At Inspirefest 2019, Pierre Blaise Dionet argued that the approach to teaching and performing music should be interdisciplinary.
Hearing a stunning musical performance can be the first vital step towards a child developing a long-held passion for music.
A nimble-fingered guitar player or expressive pianist can go a long way towards inspiring someone to pursue music as a hobby, or maybe even a career. Yet some of the staler elements of learning music – the repetition, the notation, the theory – can prove to be a turn off. There’s no way around this though, right?
Pierre Blaise Dionet does not believe this is the case. It certainly wasn’t how he came to learn instruments– his childhood piano teacher focused less on musical notes and more on particular textures and emotions, and how to emulate those. In fact, there are a lot of “great musicians”, Dionet went on to explain, who can play music but cannot read a single note.
For him, music really came alive when he began to view it in a more abstract manner, and he encourages visualising it as such. Music need not be just something on a page – it can be considered in terms of shapes and likened to a three-dimensional object. Harmonies can be delineated in terms of the emotion they convey.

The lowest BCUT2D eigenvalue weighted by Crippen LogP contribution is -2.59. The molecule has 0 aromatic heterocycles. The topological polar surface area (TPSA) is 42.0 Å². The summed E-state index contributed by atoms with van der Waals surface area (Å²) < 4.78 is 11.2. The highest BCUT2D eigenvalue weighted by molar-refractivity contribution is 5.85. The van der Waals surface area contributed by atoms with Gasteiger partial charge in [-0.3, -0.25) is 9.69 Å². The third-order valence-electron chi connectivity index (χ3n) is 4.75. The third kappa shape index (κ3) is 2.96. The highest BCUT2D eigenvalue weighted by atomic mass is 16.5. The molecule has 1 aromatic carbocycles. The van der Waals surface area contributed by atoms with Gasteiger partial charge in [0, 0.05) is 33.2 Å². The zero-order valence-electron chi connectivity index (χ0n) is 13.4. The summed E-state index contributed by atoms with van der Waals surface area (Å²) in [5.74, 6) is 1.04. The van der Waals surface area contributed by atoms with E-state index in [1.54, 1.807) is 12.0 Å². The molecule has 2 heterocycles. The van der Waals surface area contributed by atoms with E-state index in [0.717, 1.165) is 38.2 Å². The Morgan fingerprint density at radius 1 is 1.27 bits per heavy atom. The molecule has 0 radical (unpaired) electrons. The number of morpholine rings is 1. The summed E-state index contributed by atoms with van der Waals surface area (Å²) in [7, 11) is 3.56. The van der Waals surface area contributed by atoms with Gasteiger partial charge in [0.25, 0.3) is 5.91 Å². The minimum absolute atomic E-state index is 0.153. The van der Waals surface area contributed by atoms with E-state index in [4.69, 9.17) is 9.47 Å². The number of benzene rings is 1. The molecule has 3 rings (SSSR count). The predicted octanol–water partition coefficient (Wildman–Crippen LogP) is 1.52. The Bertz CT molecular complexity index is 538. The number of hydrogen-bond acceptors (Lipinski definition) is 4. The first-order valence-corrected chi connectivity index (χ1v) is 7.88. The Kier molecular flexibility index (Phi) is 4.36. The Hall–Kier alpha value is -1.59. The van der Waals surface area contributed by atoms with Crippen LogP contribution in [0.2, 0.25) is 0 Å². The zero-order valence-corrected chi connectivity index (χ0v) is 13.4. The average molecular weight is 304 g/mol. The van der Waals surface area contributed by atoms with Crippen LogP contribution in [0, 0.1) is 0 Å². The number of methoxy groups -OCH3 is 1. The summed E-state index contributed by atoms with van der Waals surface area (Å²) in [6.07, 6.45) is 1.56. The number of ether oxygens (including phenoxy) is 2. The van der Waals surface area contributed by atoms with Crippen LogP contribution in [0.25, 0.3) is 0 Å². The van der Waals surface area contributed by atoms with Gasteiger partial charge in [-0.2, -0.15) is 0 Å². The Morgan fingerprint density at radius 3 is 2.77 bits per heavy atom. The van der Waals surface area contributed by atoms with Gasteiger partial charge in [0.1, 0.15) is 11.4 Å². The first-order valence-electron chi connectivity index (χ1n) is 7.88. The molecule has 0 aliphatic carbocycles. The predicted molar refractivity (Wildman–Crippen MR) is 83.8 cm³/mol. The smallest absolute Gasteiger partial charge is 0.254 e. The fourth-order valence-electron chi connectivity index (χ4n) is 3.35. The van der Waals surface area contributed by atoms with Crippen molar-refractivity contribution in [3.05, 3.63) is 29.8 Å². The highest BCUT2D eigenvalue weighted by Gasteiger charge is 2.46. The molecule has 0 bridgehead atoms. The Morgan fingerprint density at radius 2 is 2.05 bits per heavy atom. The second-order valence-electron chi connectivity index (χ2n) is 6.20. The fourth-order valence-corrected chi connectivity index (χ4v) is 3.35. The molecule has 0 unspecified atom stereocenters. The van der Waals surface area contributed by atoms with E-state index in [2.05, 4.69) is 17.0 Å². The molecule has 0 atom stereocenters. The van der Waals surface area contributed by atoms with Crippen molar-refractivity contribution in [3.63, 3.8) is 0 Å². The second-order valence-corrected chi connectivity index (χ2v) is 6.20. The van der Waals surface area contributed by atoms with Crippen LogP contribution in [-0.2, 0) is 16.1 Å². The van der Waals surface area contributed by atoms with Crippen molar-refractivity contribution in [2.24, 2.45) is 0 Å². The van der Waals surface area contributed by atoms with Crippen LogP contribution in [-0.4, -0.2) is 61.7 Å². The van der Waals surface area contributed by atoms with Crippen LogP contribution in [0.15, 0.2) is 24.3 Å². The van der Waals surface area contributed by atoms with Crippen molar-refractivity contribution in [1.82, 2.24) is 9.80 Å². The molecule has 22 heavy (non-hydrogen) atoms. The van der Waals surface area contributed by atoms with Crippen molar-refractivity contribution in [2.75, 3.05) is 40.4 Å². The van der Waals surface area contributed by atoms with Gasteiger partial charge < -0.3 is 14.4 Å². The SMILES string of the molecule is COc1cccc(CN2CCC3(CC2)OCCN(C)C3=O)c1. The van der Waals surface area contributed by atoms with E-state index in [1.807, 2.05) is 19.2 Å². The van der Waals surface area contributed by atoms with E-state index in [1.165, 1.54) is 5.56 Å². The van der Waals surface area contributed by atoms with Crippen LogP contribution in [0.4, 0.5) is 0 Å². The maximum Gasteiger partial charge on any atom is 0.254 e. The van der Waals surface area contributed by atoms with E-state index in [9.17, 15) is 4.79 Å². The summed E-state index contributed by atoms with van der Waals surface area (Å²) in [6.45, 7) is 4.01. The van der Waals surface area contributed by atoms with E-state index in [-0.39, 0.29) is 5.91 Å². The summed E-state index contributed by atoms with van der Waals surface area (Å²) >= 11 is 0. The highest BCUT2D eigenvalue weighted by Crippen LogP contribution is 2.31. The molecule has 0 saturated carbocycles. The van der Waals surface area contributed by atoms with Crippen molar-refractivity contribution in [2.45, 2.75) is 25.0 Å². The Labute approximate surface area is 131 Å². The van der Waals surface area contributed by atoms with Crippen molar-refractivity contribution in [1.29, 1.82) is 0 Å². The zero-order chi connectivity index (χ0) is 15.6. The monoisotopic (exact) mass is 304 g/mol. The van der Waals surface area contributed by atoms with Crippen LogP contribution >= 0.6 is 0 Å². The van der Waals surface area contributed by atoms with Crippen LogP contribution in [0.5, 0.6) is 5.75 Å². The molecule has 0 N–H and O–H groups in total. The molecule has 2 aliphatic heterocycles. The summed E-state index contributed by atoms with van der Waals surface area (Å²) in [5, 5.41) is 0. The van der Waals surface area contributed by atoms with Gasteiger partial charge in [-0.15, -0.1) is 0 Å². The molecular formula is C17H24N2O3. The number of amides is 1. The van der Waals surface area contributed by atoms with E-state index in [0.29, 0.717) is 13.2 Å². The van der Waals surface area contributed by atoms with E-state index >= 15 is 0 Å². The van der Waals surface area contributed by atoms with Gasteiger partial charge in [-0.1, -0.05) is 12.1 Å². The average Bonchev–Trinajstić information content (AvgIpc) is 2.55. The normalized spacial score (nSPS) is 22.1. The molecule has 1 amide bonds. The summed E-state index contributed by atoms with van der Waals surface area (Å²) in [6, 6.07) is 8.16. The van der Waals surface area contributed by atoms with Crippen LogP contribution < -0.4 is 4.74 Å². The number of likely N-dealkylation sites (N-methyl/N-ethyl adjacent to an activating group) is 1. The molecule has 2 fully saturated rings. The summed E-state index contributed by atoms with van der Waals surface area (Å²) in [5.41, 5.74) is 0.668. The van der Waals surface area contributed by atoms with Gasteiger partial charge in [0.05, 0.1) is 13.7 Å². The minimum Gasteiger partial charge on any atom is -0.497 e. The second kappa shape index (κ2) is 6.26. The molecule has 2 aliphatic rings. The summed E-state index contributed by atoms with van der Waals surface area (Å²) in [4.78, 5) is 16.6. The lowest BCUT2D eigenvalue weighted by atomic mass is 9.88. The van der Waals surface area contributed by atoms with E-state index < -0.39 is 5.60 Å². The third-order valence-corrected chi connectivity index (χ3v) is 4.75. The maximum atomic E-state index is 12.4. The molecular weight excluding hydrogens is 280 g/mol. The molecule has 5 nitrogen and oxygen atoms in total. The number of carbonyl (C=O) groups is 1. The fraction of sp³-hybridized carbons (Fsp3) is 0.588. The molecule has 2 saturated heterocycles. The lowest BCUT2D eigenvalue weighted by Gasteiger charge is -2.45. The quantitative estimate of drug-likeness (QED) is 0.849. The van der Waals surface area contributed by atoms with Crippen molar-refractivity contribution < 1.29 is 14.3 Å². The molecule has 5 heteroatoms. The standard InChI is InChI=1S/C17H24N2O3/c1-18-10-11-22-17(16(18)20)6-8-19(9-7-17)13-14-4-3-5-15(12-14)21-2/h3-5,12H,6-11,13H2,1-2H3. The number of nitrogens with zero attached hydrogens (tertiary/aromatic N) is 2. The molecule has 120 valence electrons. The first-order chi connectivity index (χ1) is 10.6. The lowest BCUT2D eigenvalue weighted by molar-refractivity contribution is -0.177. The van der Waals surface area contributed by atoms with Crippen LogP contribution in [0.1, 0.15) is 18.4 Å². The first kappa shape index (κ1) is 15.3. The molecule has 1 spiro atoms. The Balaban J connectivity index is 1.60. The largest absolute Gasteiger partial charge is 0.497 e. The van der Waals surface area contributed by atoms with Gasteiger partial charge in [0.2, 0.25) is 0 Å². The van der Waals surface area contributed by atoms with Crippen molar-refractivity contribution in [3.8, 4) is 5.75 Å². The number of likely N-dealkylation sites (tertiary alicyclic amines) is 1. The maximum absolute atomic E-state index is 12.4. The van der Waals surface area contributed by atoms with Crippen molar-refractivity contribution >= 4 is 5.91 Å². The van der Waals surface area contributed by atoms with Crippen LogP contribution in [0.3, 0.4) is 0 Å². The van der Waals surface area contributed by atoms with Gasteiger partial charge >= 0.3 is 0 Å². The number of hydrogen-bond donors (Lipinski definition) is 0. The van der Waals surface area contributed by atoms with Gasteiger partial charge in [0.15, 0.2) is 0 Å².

Reflecting on some of the great jazz musicians (and Dionet’s personal favourites) such as Herbie Hancock, John Coltrane and Miles Davis, Dionet demonstrated the ways that viewing music through this abstract lens can provide a level of understanding that looking at it as a purely linear process cannot provide.
Dionet also discussed turning it into a multi-sensory experience, allowing it to escape the bounds of being just an aural sensation. Much in the same way that language is a more fluid concept – not isolated to merely words, but also defined by tone, intonation, expression and even movement – he said that music should have the same fluidity and be expressed in a more complex manner in order to convey it fully.
To watch Dionet’s talk in full, check out his Inspirefest 2019 presentation above.